Will a developmental editor ruin my style? I see a lot of pushback because writers are worried that if they get an editor, their work will no longer be their work. The truth of the matter is that any good editor – be it a developmental editor, copyeditor, or line editor – will work with your voice instead of against it. The goal is to push you to write the best novel that you can, with your own unique touch. This is by far the most common concern from writers. I get it! You don’t want an editor to force you to give up what in your book makes you, you!
What can I expect from a developmental editor? It varies slightly depending on the editor! Everyone offers different packages. Typically an editorial letter and line edits are some of the main things you get out of it, and many editors offer a follow-up call after you’ve looked over the edits to discuss further.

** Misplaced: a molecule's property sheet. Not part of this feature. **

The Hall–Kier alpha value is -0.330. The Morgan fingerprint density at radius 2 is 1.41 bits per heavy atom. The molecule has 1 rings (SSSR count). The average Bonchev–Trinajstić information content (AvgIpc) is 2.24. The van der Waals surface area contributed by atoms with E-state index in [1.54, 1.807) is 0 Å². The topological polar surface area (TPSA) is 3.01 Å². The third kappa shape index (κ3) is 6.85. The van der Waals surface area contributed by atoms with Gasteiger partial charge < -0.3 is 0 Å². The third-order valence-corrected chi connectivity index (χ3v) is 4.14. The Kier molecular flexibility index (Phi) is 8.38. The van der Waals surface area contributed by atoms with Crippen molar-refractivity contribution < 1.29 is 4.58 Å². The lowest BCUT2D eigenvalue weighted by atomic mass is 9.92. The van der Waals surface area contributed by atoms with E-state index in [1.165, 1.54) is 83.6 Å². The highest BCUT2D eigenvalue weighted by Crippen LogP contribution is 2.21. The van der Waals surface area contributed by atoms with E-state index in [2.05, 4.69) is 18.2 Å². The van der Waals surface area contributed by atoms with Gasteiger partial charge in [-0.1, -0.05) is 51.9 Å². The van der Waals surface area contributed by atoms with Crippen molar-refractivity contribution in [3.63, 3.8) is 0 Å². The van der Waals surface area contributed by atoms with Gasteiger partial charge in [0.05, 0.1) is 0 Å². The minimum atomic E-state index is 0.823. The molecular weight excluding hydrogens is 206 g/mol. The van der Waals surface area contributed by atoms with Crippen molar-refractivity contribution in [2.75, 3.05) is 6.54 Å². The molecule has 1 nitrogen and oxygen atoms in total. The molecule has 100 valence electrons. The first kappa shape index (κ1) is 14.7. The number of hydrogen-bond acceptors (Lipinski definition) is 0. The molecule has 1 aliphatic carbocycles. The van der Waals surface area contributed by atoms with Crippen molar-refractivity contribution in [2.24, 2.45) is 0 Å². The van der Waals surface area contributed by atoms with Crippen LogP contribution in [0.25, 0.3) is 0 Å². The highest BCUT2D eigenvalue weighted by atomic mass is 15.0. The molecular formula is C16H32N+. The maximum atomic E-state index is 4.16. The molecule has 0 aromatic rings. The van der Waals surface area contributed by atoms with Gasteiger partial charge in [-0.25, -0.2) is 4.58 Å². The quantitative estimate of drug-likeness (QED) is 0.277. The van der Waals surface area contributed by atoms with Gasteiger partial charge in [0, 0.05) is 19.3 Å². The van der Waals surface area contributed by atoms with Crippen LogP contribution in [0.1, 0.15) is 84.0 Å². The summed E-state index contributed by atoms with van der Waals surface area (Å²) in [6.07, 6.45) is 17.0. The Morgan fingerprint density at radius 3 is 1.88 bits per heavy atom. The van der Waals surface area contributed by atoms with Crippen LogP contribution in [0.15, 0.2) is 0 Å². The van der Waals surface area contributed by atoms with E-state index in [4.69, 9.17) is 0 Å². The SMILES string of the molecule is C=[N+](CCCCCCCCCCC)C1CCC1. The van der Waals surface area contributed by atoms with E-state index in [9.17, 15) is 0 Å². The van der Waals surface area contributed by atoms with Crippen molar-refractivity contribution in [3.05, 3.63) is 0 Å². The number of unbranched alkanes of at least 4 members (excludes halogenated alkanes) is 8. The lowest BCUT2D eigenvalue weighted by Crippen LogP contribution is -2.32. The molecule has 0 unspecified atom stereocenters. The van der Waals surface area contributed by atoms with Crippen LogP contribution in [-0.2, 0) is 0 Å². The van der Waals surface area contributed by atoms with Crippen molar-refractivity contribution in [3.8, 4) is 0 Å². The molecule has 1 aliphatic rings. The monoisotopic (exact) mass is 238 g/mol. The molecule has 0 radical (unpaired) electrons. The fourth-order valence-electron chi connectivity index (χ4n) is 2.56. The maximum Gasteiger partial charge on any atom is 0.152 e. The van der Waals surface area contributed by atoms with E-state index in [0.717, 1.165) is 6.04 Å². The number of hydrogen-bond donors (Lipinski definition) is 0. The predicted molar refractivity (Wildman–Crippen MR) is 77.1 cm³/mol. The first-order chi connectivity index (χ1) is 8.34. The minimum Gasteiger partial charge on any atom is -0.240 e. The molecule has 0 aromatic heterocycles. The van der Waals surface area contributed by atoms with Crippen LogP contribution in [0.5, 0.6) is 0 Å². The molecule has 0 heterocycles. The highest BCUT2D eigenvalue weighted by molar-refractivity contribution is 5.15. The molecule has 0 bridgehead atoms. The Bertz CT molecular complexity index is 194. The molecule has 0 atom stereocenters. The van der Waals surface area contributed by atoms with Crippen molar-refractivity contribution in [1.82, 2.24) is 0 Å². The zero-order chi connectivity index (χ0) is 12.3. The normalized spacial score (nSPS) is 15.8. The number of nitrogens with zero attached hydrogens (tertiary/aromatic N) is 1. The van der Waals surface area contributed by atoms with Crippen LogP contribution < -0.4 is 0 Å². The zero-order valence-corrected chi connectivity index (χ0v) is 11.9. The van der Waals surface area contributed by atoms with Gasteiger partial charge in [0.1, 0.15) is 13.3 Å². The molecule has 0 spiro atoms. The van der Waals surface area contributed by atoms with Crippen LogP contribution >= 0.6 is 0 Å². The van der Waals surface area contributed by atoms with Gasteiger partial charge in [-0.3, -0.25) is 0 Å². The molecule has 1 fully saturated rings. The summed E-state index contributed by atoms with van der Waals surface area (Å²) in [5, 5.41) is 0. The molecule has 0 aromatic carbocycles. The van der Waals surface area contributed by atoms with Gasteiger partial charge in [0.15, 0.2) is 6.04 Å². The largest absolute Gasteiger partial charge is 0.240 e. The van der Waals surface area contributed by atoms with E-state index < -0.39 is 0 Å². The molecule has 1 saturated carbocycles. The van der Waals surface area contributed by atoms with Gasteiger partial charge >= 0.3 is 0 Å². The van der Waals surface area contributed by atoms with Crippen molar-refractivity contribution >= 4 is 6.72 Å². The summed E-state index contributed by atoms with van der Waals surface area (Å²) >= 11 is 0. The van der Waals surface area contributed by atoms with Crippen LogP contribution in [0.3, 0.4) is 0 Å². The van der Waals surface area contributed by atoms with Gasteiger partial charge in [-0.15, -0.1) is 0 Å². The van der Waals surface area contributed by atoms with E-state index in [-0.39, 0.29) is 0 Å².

Advice on working with an editor? Firstly Be open to thinking it over. No one says you have to accept what they said. You’re allowed to decide not to follow the editors critiques or suggestions! It’s still your story, and the editor is there to help you to the best of their ability, but maybe you just don’t click with the advice, and that’s fine. Secondly, discuss your direction. If you want to make a fun, lighthearted rom-com, mention that! It helps the editor push you in that direction, and offer more specific edits to help you achieve your goals. And thirdly, Don’t be afriad to ask questions. About anything! I see so many writers who have questions but don’t want to reach out.

Do you have any additional questions? Feel free to ask!

You can comment below, or you can email me or dm me on my socials.